If you want to further improve the operation of the system and if you have temperature and flow detectors on the entering melt, you can add feedforward to this temperature-fuel flow cascade loop. In that case, you would detect the change in the load entering from the melting furnace and use this information to adjust the required firing rate before the load change had a chance to upset the melt temperature. This way, the cascade loop would need to do less work.
As to tuning constants, what I know is that you have a low gain process (a large change in fuel flow will result in a small and slow change in temperature), and I also assume that the residence time of the melt is variable, so the initial gain setting should be high.
A difficult question to answer. You are controlling fired equipment and, therefore, all the protections recommended by the NFPA-85 must be provided. With no information of the dynamic behavior of the process, it is not really possible to suggest any "initial tuning values for a cascade loop." Sorry, but there is more to it than meets the eye. For example, the cascade will work if the dynamics of the inner loop are much faster than that of the outer loop—otherwise, you will be up for a sluggish control response.
You should try asking for a bump test, if possible, so you can get a process model, and then work out the tuning parameters. Otherwise, you will need to tune the controllers by trial and error. Start with the innermost loop, and then do the outermost loop.
Combustion processes are normally lagtime-dominated, so the most important mode to use is the controller gain. When a short Integral mode is used to compensate for the lack of gain, the changes in the process' internal, time-related parameters will reduce the robustness margin. Finally, the derivative mode can add robustness to a control loop up to a certain point, but because of the derivative cliff, the loop can suddenly lose stability.
My experience has shown me that the so-called initial values for tuning parameters are pretty much of no use. I'm currently involved in the start-up of a greenfield oil refinery, and more often than not, the initial tuning parameters put up by the DCS vendor are only troublesome. That's why my answer to this type of questions is always: it depends!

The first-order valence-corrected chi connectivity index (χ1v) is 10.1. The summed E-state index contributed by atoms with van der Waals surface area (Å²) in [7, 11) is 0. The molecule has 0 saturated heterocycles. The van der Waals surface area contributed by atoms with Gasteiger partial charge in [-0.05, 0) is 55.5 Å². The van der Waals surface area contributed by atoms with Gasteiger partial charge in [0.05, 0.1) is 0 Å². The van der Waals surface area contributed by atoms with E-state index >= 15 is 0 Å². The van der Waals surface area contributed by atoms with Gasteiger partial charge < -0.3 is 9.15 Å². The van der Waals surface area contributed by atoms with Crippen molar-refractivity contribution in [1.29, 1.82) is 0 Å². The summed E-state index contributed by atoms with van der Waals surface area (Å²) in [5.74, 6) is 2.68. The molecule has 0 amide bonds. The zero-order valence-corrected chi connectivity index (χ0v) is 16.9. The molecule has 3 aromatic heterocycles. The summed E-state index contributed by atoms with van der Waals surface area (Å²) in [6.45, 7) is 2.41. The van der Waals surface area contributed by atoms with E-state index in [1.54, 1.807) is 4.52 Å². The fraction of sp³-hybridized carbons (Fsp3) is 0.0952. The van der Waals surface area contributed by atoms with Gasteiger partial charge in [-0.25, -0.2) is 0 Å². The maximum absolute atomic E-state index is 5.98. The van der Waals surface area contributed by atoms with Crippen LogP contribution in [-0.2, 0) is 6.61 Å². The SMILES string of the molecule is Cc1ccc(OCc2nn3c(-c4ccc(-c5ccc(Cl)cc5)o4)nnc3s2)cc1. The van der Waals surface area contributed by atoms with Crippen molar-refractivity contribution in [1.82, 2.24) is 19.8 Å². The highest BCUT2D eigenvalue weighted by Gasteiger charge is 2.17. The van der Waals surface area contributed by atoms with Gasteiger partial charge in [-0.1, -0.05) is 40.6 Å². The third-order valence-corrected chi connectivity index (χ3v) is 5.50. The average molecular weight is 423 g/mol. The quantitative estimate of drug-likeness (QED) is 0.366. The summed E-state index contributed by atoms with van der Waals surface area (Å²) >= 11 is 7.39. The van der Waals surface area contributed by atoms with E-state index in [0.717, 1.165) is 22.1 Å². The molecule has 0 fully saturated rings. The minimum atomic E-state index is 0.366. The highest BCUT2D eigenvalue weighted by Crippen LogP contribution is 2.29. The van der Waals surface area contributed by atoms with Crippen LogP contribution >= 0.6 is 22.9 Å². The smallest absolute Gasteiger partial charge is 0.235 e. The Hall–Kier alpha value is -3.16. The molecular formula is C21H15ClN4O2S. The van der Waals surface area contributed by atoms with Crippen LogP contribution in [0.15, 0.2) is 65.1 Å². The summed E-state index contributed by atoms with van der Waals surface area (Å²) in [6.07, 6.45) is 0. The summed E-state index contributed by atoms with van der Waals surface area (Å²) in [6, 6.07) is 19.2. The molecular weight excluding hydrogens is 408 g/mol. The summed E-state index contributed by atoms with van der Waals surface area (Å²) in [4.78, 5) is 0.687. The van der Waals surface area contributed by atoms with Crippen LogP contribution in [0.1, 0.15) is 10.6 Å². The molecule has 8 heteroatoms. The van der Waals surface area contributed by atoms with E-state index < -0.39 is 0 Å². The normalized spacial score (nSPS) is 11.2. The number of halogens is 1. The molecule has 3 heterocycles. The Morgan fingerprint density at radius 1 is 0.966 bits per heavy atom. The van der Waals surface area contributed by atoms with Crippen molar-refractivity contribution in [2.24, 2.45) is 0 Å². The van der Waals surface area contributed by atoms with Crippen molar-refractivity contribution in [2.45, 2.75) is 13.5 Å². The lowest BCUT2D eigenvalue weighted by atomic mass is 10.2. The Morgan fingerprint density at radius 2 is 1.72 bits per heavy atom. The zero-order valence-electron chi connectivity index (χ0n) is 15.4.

The only reasonable advice I can think of is that the most effective control mode in this type of application should be the controller gain, integral time, and derivative (if and only if needed) will help improve the performance at a cost in the robustness margin.
If I understand you correctly, then I'd suggest that there are two ways to handle this, but with the data provided there's no way to give any values.
The first way is to develop a mathematical model of the system, looking at the physical constraints like the bath and roof sizes from both heat conduction and reflection point of view, so you're able to develop a correct numerical model of the system. You have to analyze the dead times very carefully since temperature will act very slowly initially but will use a lot of energy. So the cascade loop should be the bath control with a setpoint adjustment from the roof control. That way the roof controller will limit the heat applied once this roof is at operating temperature.
The other way would be to set up the two independent loops controlling the bath and roof with a high/low select adjustment of the setpoint of the bath based on the roof temperature.
With the first approach, the model will be more precise, but will constantly change as the internal components of the furnace age and deteriorate, base material changes and fuel varies. With the second approach, you'll initially have more fluctuations while the system stabilizes, but it should be better in the long run.